realized that the pilot of this PA-18 had been a former client of mine. Indeed he had been one heck of a challenge for me, as an instructor. His stick and rudder skills were wonderful, so that had not been the challenge. What had been a Sisyphean chore for me was trying to help this pilot in overcoming his hazardous attitudes. At the forefront of these was his anti-authority attitude. Prior to coming to me as a student pilot, he had been flying all over the place, without any current endorsements, and furthermore, carrying passengers. It was difficult getting through to him that his actions would be frowned upon by the FAA. He feigned having difficulty understanding why he couldn’t fly his Cub, minus a transponder, over Class C airspace. I could continue the list but would run out of space before I finished. The pilot, who shall remain anonymous, climbed out of the Cub with an excited, “Hey, Doug. Check out the mods I’ve done to my Cub!” He was eager to show me not only a new 200-hp Lycoming engine, but also all the improvements to his panel. It was no longer a NORDO Cub, what with some of the latest and greatest in small, space-saving avionics now installed in his airplane. Not only a transceiver and transponder graced the panel, but a panel-mounted Garmin 496 was there, as well. As I walked up to get a closer look my clients were now touching down on Runway 21. The pilot of the Cub said to me: “Can you believe those folks in that airplane that just landed. They not only didn’t announce a single word on the UNICOM, but they landed on the wrong runway as well. Someone should say something to them before they hurt somebody!” “Sam,” (I won’t use his real name here) “what frequency were you on?” I asked. “122.8,” he replied. “Uh . . . did you listen to the AWOS before you got here?” I now asked. “No, I just came overhead and looked at the sock . . . you know those AWOS things . . . can’t ever trust ’em,” he responded. “And what was the sock doing when you looked at it?” was my next question. “Hanging limp,” he said.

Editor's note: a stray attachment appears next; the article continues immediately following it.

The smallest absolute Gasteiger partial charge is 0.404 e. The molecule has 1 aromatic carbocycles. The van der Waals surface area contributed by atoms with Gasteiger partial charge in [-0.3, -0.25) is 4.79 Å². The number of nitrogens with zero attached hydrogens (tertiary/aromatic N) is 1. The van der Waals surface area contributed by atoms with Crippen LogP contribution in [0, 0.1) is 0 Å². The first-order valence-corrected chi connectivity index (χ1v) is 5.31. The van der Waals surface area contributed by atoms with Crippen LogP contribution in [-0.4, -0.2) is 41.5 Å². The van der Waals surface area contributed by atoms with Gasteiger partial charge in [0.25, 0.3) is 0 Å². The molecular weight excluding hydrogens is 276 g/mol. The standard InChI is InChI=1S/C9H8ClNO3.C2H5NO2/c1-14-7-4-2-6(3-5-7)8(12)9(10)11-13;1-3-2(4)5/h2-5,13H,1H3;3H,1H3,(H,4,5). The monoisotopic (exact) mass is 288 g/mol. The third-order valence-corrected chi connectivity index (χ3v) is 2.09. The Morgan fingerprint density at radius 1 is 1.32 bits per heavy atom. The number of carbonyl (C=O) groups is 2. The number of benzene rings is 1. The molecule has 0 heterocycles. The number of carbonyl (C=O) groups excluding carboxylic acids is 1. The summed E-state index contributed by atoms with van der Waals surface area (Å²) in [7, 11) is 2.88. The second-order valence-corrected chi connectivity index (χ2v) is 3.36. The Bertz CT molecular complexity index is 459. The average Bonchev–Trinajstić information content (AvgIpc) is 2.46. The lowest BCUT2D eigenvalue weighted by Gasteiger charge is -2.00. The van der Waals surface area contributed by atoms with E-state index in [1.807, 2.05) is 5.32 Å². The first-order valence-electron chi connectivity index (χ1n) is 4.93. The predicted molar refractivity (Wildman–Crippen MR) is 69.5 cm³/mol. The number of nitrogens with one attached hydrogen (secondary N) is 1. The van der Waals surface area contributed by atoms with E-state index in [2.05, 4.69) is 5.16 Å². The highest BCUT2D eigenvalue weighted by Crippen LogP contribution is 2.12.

“Well, Sam, if you had listened to the AWOS, in addition to all the pertinent weather information, like the ceiling, winds, and altimeter setting, you would have also heard that the preferred calm-wind runway is Runway Two One. And if you had listened further, you would have heard that ‘effective March 1, 2007, the new UNICOM frequency for the airport is 123.05.’ It’s been changed for five months now, Sam.” A pained look of embarrassment started to spread across Sam’s face. “And even if you hadn’t listened to the AWOS, if you had looked at a current sectional . . . Uh . . . you do have one, don’t you, Sam? The new ones came out back in the beginning of May . . . you would have seen the new frequency published there.” I hoped I was having some impact. “But Doug, I looked up the frequency on my new GPS,” he proudly said, “and it had 122.8 there, too.” “Well, Sam, is your database current? Let me check,” I said, as I climbed into his cockpit, turned on the master switch, then the avionics switch, and watched as the Garmin 496 came to life and annunciated the database date as August 2006. “Sam, your GPS database is a year old. Don’t you think it’s time to update it before it leads you into some serious trouble? Well, these are my clients taxiing in here. I’ve got to go now. It looks like not too much has changed over the years, has it? Oh well . . . keep your airspeed up.” But you know, the real sad thing is that “Sam” is not alone! It is almost a daily occurrence that someone lands at the airport, against the flow of all other traffic but oblivious to it, not only because they aren’t using the most important piece of equipment in their cockpit, their eyes, but because they are on the wrong frequency. I hate to say it, but I sadly fear that it is only a matter of time before there is a head-on collision between aircraft on the runway. When we wake up and realize that almost every regulation is there to try and save us from our own ignorance, then we might start to pay a little more attention. Like FAR 91.103, Preflight Action, which states, in part, “Each Pilot In Command shall become familiar with all available information concerning that flight.” (Capital letters are my emphasis.) The FARs mention specifically that this includes “Runway lengths at airports of intended use, as well as takeoff and landing distance information,” and “if under IFR or a flight not in the vicinity of an airport, weather reports and forecasts, fuel require-